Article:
Assessing Private Forest Owner Attitudes Toward Ecosystem-Based Management
Abstract:Nonindustrial private forest owners in Vermont, New Hampshire, and western Massachusetts were surveyed to determine their attitudes toward an ecosystem-based approach to management. In all cases, respondents showed favorable attitudes toward: unique, small-scale ecological features like rare species and wetlands; management at spatial scales larger than the individual parcel; and ownership beyond a single generation. Even nonrespondents, when interviewed on the telephone, indicated attitudes sensitive to these issues. We believe future conservation of nonindustrial private forestland (NIPF) lands will be successful if professionals design management alternatives sensitive to these attitudes and policy makers craft appealing and effective programs that are perceived as relevant.
Keywords: ecosystem-based management; environmental management; forest; forest management; forest resources; forestry; forestry research; forestry science; natural resource management; natural resources; private forest owners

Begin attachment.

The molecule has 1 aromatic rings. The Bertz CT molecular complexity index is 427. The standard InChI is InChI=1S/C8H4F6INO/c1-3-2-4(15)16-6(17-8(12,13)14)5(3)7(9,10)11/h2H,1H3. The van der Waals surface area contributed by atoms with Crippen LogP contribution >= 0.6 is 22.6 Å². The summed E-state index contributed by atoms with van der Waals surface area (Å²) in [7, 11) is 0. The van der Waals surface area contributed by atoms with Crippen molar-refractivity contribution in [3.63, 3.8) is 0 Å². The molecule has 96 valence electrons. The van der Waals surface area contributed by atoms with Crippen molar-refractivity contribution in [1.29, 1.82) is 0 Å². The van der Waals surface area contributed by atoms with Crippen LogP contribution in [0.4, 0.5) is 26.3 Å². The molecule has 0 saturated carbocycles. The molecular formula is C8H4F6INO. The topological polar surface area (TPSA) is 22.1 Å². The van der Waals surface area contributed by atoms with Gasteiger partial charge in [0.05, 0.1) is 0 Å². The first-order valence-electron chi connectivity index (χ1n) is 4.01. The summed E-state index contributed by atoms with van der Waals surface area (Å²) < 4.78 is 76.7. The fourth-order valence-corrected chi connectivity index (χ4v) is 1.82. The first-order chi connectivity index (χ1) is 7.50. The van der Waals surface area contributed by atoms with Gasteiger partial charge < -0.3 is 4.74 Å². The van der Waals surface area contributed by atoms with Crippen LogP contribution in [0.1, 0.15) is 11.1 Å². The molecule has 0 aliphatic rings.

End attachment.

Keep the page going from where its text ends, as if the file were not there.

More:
Document Type: Regular Article
Affiliations: 1: Associate Scientist Environmental Resources Management, Inc. Annapolis MD 21401 2: Associate Professor/Extension Forester Department of Natural Resources Conservation University of Massachusetts–Amherst Amherst MA 01003, Email: firstname.lastname@example.org 3: Professor Department of Resource Economics University of Massachusetts–Amherst Amherst MA 01003 4: Research Forester Northeastern Research Laboratory USDA Forest Service Bington VT 05401 5: Assistant Professor Department of Natural Resources Conservation University of Massachusetts–Amherst Amherst MA 01003
Publication date: January 1, 2005
- The Journal of Forestry is the most widely circulated scholarly forestry journal in the world. In print since 1902, the Journal has received several national awards for excellence. The mission of the Journal of Forestry is to advance the profession of forestry by keeping forest management professionals informed about significant developments and ideas in the many facets of forestry: economics, education and communication, entomology and pathology, fire, forest ecology, geospatial technologies, history, international forestry, measurements, policy, recreation, silviculture, social sciences, soils and hydrology, urban and community forestry, utilization and engineering, and wildlife management. The Journal is published bimonthly: January, March, May, July, September, and November.
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